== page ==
We met Subhajit Sarkar, a University Lecturer and Astrophysicist at Cardiff University (Wales, United Kingdom). He is involved in many space missions, some of which are ESA’s Ariel, NASA’s EXCITE and NASA/ESA/CSA James Webb Space Telescope. His goal is to study the atmospheres of exoplanets, the planetary processes in temperate regime sub-Neptunes and gas giants etc.
Subhajit Sarkar is also a member of the Cardiff University team that studied the exoplanet K2-18b. The latter orbits the red dwarf star K2-18 in the habitable zone and lies 120 light-years from Earth. Recently, the James Webb Space Telescope discovered methane and carbon dioxide in atmosphere of K2-18b. To read the official research article click HERE.
How were you able to identify methane and carbon dioxide in the atmosphere of k2-18b? Is the exoplanet’s atmosphere is composed by hydrogen, methane, and carbon dioxide?
We looked at the parent star, K2-18, which is a red dwarf in the constellation of Leo, with the James Webb Space Telescope (JWST) in January and June of this year. We can’t see the planet directly so we use an indirect technique called “transit spectroscopy” to extract the planet spectrum. This involves splitting the star light into lots of wavelengths (think of a rainbow) and then following the brightness at each wavelength with time as the planet crosses over the star’s disc. The planet has a ring of atmosphere around it, and so when the crossing happens, both the planet and the atmosphere block a small fraction of the star light. The fraction of light blocked will vary a little at each wavelength, and by measuring this we can effectively trace out the spectrum of the absorbing molecules in the atmosphere.
Once we obtained the atmospheric spectrum, we used a computer to generate lots of possible atmospheric models with model spectra that we could compare to the observed spectrum. We then basically found the best fitting model spectrum and looked at what molecules went into producing that model. This told us that methane and carbon dioxide are very likely to be in the atmosphere of the planet.
Planets like K2-18 b are called “sub-Neptunes” and are somewhere in size between the Earth and Neptune. We don’t have such planets in our own solar system. The estimated densities of such planets mean they have to have a substantial hydrogen-rich atmosphere. So we think K2-18 b has a hydrogen-dominated atmosphere where methane and carbon dioxide each make up about 1% of the atmosphere.
Why does the presence of dimethyl sulfide (DMS) make you think that life could exist? Could DMS be evidence of an ocean?
There is a tentative detection of DMS in the spectrum, but we need more observations to verify this. DMS is produced on the Earth almost exclusively by microbial life (phytoplankton and bacteria), so it is considered a biosignature gas on the Earth. If the DMS is indeed confirmed we would still need to make sure there are no plausible non-biological explanations for it in the case of K2-18 b before we break open the champagne.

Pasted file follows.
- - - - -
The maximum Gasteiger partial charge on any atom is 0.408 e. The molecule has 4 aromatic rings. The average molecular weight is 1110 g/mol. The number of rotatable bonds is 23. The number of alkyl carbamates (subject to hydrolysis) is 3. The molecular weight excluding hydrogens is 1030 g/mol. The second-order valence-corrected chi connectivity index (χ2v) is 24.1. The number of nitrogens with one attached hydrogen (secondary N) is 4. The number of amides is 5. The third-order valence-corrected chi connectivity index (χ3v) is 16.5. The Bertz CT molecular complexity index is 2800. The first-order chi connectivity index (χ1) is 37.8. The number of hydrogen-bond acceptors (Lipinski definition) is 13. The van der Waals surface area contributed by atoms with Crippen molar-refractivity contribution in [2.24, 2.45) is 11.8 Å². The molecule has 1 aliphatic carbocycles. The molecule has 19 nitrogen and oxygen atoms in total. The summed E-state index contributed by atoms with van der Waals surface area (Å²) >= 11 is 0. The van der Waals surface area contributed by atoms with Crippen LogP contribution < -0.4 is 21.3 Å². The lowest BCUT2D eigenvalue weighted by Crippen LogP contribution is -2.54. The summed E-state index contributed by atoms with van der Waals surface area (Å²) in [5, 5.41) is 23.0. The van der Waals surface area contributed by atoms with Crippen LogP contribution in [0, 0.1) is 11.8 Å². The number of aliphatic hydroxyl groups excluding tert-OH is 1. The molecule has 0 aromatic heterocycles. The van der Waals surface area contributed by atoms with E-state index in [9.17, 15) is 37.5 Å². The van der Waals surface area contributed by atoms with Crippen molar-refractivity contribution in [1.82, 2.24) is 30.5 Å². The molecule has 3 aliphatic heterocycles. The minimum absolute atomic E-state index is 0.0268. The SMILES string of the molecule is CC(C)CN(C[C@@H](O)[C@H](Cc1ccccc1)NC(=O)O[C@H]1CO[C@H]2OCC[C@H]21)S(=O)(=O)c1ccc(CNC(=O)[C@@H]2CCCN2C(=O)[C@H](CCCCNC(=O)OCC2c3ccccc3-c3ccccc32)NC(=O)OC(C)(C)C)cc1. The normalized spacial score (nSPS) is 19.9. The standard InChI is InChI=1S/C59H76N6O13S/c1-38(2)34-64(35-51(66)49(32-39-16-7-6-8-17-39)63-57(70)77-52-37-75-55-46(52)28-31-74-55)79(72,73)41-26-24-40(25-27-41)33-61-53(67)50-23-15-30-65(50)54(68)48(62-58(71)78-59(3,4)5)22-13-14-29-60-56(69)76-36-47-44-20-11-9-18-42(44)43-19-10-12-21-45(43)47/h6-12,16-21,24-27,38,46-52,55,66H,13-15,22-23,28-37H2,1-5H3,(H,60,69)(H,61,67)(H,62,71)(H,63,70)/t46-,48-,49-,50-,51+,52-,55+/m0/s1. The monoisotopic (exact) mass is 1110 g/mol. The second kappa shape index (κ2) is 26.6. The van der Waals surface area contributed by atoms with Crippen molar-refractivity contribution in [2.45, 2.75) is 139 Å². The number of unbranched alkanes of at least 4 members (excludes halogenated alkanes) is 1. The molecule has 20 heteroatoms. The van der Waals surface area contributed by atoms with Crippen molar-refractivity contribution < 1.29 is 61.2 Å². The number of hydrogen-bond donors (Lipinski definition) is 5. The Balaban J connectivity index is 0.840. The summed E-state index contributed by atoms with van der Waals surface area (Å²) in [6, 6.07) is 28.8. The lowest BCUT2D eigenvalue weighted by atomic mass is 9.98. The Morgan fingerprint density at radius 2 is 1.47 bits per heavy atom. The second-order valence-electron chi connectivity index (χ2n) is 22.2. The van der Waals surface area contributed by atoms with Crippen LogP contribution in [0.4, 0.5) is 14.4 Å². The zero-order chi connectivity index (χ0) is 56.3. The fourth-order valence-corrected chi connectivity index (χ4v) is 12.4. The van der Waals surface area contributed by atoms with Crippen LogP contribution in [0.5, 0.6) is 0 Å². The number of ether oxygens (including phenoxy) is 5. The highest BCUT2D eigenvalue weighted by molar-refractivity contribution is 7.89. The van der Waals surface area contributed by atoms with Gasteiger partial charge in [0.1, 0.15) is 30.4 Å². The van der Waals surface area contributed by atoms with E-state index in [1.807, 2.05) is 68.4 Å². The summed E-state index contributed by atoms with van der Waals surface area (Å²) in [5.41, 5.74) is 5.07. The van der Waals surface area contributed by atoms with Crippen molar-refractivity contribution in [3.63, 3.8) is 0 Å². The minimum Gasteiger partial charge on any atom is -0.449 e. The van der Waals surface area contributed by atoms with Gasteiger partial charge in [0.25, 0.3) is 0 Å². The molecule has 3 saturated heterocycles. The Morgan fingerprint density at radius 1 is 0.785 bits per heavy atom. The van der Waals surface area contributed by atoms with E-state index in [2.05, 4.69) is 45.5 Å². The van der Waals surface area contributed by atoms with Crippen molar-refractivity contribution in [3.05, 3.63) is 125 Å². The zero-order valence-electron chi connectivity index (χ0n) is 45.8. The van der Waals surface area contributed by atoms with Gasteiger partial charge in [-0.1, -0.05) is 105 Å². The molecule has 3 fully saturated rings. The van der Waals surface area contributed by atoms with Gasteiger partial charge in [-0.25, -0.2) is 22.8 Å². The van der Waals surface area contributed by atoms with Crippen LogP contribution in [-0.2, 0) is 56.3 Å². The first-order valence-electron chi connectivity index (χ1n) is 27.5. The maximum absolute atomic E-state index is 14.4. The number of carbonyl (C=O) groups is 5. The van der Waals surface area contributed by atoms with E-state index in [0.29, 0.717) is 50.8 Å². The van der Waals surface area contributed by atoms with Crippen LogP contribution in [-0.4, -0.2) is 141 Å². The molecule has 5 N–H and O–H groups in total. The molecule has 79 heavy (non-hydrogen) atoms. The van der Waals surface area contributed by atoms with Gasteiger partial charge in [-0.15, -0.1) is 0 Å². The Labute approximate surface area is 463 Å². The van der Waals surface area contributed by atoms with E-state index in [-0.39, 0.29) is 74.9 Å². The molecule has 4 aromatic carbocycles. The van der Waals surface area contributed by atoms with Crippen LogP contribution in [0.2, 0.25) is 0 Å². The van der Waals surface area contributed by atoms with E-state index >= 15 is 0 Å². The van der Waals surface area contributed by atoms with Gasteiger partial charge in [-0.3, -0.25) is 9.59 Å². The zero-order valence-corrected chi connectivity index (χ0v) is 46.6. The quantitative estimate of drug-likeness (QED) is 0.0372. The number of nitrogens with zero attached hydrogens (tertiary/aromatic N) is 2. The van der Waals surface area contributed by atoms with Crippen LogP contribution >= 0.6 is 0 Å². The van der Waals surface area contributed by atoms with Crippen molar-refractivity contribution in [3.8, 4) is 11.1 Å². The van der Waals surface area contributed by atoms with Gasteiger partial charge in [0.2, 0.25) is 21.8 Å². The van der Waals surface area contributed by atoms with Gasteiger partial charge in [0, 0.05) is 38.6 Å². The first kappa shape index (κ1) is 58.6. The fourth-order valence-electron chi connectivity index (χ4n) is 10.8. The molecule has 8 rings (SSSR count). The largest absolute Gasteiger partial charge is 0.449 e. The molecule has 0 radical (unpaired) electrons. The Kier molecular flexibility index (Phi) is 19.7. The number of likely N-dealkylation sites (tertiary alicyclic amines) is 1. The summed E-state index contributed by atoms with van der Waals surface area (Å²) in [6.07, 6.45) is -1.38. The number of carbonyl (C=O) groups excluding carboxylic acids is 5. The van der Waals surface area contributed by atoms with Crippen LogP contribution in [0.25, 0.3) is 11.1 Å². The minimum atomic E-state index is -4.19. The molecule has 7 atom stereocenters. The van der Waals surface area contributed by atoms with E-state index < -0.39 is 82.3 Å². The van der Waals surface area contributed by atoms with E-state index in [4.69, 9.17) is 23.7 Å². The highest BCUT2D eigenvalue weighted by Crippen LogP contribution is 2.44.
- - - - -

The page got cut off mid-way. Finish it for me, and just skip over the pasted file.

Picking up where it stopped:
We think K2-18 b might have an ocean layer (a “Hycean” world) but this is not dependent on the presence of DMS. This is actually inferred from the specific pattern of gases we see: CO2, methane and notably, the absence of ammonia. Previous theoretical studies of atmospheric chemistry predicted such a pattern for sub-Neptunes that might have a liquid water ocean under a shallow hydrogen-rich atmosphere.
Is it true that ESA’s Ariel mission will study around 1000 exoplanets? Why is it so important to study the exoplanets’ atmospheres?
Yes. The plan is to study around 1000 exoplanets of many different types, and obtain their atmospheric spectra. This will be the largest survey of exoplanet atmospheres ever performed. There is a lot we do not know about how planets form and what kind of atmosphere a planet will ultimately develop. Studying the atmospheres tells us a lot about what these planets are like and what they are made of as can we get direct compositional information from the spectra. Also, by studying a large sample of planets we can find patterns and trends which can help us understand the factors that control how atmospheres work and how different types of planets form. We are ultimately seeking a “theory of everything for planets” that could predict the types of planets and planetary systems that would form from basic initial conditions. The Ariel data will advance that quest.
What do you love most about your job? What emotions do you feel when you study very distant planets that could host life?
I’m very lucky to have been able to follow my passion and work in the field of exoplanets. I’ve always been fascinated by space, and I love that as a university lecturer I can make my living researching and teaching in this area. I also love the fact that exoplanets and the search for life in the Universe are subjects that capture the public imagination and can inspire an interest in science and astronomy. It is great to be able to work on projects with others who share that passion and play a part in advancing our knowledge of these fascinating areas.
When I look out at the night sky, I wonder which of the many stars out there has a planet with life on it. It is a tantalizing mystery at the moment, but I’m hoping in our lifetimes we will discover the first life off the Earth. At that moment, everything will change in the way we see the Universe and our place in it. We can look out at the darkness, point to a star, and say… we are not alone.